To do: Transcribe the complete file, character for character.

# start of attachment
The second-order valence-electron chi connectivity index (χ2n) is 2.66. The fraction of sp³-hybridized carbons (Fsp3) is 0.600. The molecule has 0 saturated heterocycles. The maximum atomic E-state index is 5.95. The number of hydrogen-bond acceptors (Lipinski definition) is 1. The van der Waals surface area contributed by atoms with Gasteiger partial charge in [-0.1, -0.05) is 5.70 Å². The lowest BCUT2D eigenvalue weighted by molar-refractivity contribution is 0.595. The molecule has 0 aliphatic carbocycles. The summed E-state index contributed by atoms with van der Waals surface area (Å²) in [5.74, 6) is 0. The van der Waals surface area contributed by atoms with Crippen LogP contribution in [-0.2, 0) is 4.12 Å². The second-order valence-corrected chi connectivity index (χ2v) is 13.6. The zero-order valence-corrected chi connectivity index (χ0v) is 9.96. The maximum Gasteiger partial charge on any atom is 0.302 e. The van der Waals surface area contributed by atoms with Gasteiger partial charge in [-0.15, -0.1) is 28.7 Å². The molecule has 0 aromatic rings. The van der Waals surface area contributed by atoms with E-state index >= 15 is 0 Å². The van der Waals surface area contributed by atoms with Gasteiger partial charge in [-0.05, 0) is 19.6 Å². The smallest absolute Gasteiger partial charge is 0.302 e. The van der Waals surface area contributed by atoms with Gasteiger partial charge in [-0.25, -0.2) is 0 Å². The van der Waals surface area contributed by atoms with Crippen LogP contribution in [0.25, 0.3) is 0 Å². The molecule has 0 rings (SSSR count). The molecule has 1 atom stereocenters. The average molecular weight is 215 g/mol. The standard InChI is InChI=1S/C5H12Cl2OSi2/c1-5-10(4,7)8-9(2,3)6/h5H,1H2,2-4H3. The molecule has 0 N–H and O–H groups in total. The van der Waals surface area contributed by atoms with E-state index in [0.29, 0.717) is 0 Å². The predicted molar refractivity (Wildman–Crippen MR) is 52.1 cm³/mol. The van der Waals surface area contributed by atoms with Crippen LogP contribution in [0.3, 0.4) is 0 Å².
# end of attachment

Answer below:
The second-order valence-electron chi connectivity index (χ2n) is 2.66. The fraction of sp³-hybridized carbons (Fsp3) is 0.600. The molecule has 0 saturated heterocycles. The maximum atomic E-state index is 5.95. The number of hydrogen-bond acceptors (Lipinski definition) is 1. The van der Waals surface area contributed by atoms with Gasteiger partial charge in [-0.1, -0.05) is 5.70 Å². The lowest BCUT2D eigenvalue weighted by molar-refractivity contribution is 0.595. The molecule has 0 aliphatic carbocycles. The summed E-state index contributed by atoms with van der Waals surface area (Å²) in [5.74, 6) is 0. The van der Waals surface area contributed by atoms with Crippen LogP contribution in [-0.2, 0) is 4.12 Å². The second-order valence-corrected chi connectivity index (χ2v) is 13.6. The zero-order valence-corrected chi connectivity index (χ0v) is 9.96. The maximum Gasteiger partial charge on any atom is 0.302 e. The van der Waals surface area contributed by atoms with Gasteiger partial charge in [-0.15, -0.1) is 28.7 Å². The molecule has 0 aromatic rings. The van der Waals surface area contributed by atoms with E-state index >= 15 is 0 Å². The van der Waals surface area contributed by atoms with Gasteiger partial charge in [-0.05, 0) is 19.6 Å². The smallest absolute Gasteiger partial charge is 0.302 e. The van der Waals surface area contributed by atoms with Gasteiger partial charge in [-0.25, -0.2) is 0 Å². The van der Waals surface area contributed by atoms with Crippen LogP contribution in [0.25, 0.3) is 0 Å². The molecule has 0 rings (SSSR count). The molecule has 1 atom stereocenters. The average molecular weight is 215 g/mol. The standard InChI is InChI=1S/C5H12Cl2OSi2/c1-5-10(4,7)8-9(2,3)6/h5H,1H2,2-4H3. The molecule has 0 N–H and O–H groups in total. The van der Waals surface area contributed by atoms with E-state index in [0.29, 0.717) is 0 Å². The predicted molar refractivity (Wildman–Crippen MR) is 52.1 cm³/mol. The van der Waals surface area contributed by atoms with Crippen LogP contribution in [0.3, 0.4) is 0 Å².